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United States Court of Appeals,First Circuit.

William SPEEN, Plaintiff, Appellant, v. CROWN CLOTHING CORPORATION, Richard Silverman, and Jack Silverman, Defendants, Appellees.

No. 96-1402.

Decided: December 23, 1996

Before CYR, BOUDIN and STAHL, Circuit Judges. Philip R. Olenick with whom Paul L. Nevins was on brief, Boston, for appellant. Timothy P. Cox with whom John C. Wyman and Roche, Carens & DeGiacomo were on brief, Boston, for appellees.

Plaintiff-appellant, William Speen, appeals from a district court judgment as a matter of law in favor of defendants-appellees Crown Clothing Corporation, Jack Silverman, and Richard Silverman in an age discrimination and pension rights suit involving his alleged wrongful termination in violation of federal and Massachusetts law.   Because Speen failed to provide sufficient evidence to support a finding that he was a Crown employee for the purposes of his federal and state statutory claims, or evidence sufficient to support his remaining Massachusetts common law tort claims, we affirm.

Background and Prior Proceedings

Speen began his career as a men's clothing salesman following his discharge from the U.S. Army in 1945.   Over the ensuing twenty-seven years, Speen served as a New England sales representative for various companies.   In 1972, he became a sales representative for Crown Clothing Corporation (“Crown”).   Jack and Richard Silverman respectively serve as Crown's president and treasurer.

For the next twenty years, Speen travelled throughout New England as a Crown representative hawking Crown products-sports jackets, raincoats and the like-to men's clothing stores.   For some of that time, Speen, with Crown's approval, also sold non-competing lines of men's clothes from other manufacturers, most notably slacks.   By 1992, however, Speen's relationship with Crown increasingly soured.   Speen's immediate supervisor, Jack Silverman, often expressed his dissatisfaction with Speen's declining raincoat sales.   In December 1992, Crown notified Speen-first orally and then in writing-that his service would be terminated, effective the end of the month.   Crown went on to replace Speen, then 71 years old, with a new representative, aged 51.

In June 1993, unwilling to accept Crown's adverse action, Speen filed a complaint with the Massachusetts Commission Against Discrimination (MCAD).   After MCAD made a preliminary determination that it had jurisdiction over Speen's claim because it found him to be an employee for purposes of the federal and state age discrimination statutes, a determination that does not carry with it preclusive effect, Speen filed this suit in federal district court in November 1994.   Speen's federal action claimed that his termination amounted to unlawful age discrimination under the federal Age Discrimination in Employment Act (ADEA), 29 U.S.C. §§ 621-634, and Mass.Gen.L. ch. 151B, § 9, and also sought pension rights under the Employee Retirement Income Security Act (ERISA), 29 U.S.C. § 1140.   Speen, in addition, advanced a Massachusetts common law tort claim against the Silvermans, alleging a tortious interference with his advantageous business relationship with Crown.1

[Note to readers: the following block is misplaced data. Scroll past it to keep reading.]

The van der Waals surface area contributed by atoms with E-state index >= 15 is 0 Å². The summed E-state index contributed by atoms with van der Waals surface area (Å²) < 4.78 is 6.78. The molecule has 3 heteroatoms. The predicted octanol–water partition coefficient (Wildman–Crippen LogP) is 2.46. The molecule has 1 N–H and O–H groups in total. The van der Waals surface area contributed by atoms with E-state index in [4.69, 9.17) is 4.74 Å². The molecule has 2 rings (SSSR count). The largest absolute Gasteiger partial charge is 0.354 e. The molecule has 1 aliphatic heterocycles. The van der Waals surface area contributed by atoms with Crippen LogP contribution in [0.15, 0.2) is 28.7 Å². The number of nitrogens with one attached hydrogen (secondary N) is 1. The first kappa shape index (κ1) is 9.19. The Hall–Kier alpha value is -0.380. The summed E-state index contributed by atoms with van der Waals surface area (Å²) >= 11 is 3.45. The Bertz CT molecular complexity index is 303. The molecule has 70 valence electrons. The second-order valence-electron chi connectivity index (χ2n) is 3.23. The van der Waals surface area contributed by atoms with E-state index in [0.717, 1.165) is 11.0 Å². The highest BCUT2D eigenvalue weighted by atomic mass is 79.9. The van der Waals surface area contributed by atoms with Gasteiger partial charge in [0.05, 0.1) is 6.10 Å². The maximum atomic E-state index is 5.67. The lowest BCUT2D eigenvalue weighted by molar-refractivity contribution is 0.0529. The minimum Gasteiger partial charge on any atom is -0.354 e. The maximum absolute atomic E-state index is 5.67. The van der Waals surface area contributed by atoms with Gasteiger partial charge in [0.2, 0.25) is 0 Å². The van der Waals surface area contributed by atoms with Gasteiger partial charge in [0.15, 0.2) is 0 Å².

The matter proceeded to trial before a jury.   At the conclusion of plaintiff's evidence, the defendants filed a motion for judgment as a matter of law pursuant to Fed.R.Civ.P. 50(a) on essentially two grounds.   The first was that Speen was not a Crown employee, but rather an independent contractor who enjoyed no protection under the applicable statutory provisions.2  The second was that Speen had not produced sufficient evidence to allow a jury to conclude that he was maliciously discharged because of his age in violation of Massachusetts common law.   The court granted the motion, ordering a judgment for the defendants on all claims.   This appeal ensued.

For the reasons set forth below, we reject Speen's arguments concerning the employee/independent contractor issue and his Massachusetts common law tort claims and thus affirm the district court's decision.

Standard of Review

 We review de novo a district court's decision to grant judgment as a matter of law pursuant to Rule 50(a).   In exercising that plenary review, we use “the ‘same stringent standard incumbent upon the trial court in the first instance.’ ”  Greenberg v. Union Camp Corp., 48 F.3d 22, 26 (1st Cir.1995) (quoting Favorito v. Pannell, 27 F.3d 716, 719 (1st Cir.1994)).